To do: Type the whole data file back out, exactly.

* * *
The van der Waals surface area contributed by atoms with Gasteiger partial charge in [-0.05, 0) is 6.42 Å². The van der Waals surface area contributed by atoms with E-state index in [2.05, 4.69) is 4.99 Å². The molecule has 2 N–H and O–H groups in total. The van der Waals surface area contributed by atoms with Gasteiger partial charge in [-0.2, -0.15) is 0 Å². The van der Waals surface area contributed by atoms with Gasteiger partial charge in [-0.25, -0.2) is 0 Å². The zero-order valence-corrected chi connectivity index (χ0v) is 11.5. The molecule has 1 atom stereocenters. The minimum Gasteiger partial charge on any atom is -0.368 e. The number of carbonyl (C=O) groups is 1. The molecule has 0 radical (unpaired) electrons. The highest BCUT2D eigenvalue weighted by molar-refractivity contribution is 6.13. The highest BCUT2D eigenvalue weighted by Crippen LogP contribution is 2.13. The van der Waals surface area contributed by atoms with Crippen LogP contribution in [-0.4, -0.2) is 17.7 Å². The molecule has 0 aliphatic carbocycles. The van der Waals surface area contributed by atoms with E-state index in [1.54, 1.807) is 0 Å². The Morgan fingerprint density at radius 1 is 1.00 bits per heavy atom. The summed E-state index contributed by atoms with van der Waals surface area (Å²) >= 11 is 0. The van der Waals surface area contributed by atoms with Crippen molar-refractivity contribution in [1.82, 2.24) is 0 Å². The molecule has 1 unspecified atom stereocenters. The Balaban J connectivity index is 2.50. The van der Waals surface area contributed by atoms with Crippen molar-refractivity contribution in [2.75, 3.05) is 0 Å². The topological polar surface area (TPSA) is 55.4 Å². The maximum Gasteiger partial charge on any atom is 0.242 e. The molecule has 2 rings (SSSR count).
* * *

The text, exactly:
The van der Waals surface area contributed by atoms with Gasteiger partial charge in [-0.05, 0) is 6.42 Å². The van der Waals surface area contributed by atoms with E-state index in [2.05, 4.69) is 4.99 Å². The molecule has 2 N–H and O–H groups in total. The van der Waals surface area contributed by atoms with Gasteiger partial charge in [-0.2, -0.15) is 0 Å². The van der Waals surface area contributed by atoms with Gasteiger partial charge in [-0.25, -0.2) is 0 Å². The zero-order valence-corrected chi connectivity index (χ0v) is 11.5. The molecule has 1 atom stereocenters. The minimum Gasteiger partial charge on any atom is -0.368 e. The number of carbonyl (C=O) groups is 1. The molecule has 0 radical (unpaired) electrons. The highest BCUT2D eigenvalue weighted by molar-refractivity contribution is 6.13. The highest BCUT2D eigenvalue weighted by Crippen LogP contribution is 2.13. The van der Waals surface area contributed by atoms with Crippen LogP contribution in [-0.4, -0.2) is 17.7 Å². The molecule has 0 aliphatic carbocycles. The van der Waals surface area contributed by atoms with E-state index in [1.54, 1.807) is 0 Å². The Morgan fingerprint density at radius 1 is 1.00 bits per heavy atom. The summed E-state index contributed by atoms with van der Waals surface area (Å²) >= 11 is 0. The van der Waals surface area contributed by atoms with Crippen molar-refractivity contribution in [1.82, 2.24) is 0 Å². The molecule has 1 unspecified atom stereocenters. The Balaban J connectivity index is 2.50. The van der Waals surface area contributed by atoms with Crippen molar-refractivity contribution in [2.75, 3.05) is 0 Å². The topological polar surface area (TPSA) is 55.4 Å². The maximum Gasteiger partial charge on any atom is 0.242 e. The molecule has 2 rings (SSSR count).